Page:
Like any other resource the supply and demand constitutes to be an important factor in determining the price of gold. Since gold is a precious asset people even hoard it and its demand and price could increase drastically during inflation and even when there are wars. The price of gold shows an upward trend in most cases irrespective of the consequences due to the sentiment which people owe to the metal. They are prepared to pay any price for it.

 

Gold Investment Strategies

 

Some of the investors prefer to buy gold when the price increases because of the popular belief that it will increase further more and they can make profits by selling them thereafter. Other investors choose to buy gold when prices decline so that they can sell them at a higher profit when the prices increase. Another group of investors will make their decisions by testing if the current trend in pricing changes or not.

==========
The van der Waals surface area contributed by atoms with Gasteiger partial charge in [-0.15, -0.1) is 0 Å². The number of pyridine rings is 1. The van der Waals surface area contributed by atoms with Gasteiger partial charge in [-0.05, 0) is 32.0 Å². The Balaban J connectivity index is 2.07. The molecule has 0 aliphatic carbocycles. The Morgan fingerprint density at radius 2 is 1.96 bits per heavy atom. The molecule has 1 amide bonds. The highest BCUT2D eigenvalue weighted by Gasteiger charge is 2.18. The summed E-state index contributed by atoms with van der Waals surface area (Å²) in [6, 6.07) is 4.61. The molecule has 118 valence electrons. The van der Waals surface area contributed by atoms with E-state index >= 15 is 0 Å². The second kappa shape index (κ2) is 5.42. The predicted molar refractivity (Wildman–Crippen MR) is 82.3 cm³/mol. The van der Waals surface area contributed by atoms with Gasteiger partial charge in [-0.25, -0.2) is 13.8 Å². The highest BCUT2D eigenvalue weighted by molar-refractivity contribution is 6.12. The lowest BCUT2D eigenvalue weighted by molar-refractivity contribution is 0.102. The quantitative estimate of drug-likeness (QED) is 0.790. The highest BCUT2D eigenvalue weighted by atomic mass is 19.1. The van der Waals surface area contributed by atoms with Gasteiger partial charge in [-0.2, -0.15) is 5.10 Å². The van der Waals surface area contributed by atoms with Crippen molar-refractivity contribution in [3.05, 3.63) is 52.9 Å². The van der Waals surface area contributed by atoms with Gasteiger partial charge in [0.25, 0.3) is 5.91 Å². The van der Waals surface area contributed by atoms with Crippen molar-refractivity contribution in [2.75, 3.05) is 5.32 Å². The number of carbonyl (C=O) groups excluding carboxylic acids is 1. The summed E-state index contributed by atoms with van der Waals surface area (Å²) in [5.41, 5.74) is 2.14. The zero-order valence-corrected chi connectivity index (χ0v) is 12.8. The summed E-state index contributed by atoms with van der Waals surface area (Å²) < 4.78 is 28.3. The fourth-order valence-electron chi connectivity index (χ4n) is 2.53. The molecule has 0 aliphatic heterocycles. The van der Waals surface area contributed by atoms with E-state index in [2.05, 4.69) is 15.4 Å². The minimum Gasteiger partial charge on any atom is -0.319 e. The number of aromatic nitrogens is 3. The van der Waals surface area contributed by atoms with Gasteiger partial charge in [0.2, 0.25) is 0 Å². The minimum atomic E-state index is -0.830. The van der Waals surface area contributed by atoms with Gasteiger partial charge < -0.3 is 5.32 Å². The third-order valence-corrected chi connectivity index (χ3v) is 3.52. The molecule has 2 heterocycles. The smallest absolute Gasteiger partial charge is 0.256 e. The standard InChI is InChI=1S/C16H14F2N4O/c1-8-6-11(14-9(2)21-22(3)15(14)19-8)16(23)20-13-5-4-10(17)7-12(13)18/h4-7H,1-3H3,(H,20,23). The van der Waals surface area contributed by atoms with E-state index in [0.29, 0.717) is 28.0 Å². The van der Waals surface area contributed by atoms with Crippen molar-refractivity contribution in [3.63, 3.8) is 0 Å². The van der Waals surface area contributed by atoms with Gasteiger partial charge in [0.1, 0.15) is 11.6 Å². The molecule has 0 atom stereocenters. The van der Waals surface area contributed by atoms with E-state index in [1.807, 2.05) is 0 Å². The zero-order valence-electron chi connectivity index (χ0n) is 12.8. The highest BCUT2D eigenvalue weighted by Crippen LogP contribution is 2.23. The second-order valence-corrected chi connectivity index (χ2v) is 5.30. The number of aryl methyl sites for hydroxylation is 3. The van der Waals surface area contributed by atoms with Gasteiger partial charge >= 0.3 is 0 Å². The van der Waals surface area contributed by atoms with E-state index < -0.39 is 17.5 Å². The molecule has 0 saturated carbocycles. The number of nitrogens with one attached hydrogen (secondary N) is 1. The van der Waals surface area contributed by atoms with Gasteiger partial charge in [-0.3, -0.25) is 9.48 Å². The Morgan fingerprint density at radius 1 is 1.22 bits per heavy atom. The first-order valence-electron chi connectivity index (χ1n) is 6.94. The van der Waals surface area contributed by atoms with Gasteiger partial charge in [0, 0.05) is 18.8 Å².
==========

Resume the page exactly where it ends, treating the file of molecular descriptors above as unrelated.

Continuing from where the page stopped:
• India, the world's largest market for gold that consumes around 700 tonnes of the metal a year, has traditionally been a market for jewellery, which is the most common gift during religious events and weddings in the country.

 

"The investment demand is more a function of disposable income as the overall savings of the country increases," 

 

The Indian economy is seeing a growth of about 8 percent and last year recorded a per capita income rise of more than 10 percent, according to government data. On an average, Indians save over 30 percent of their income.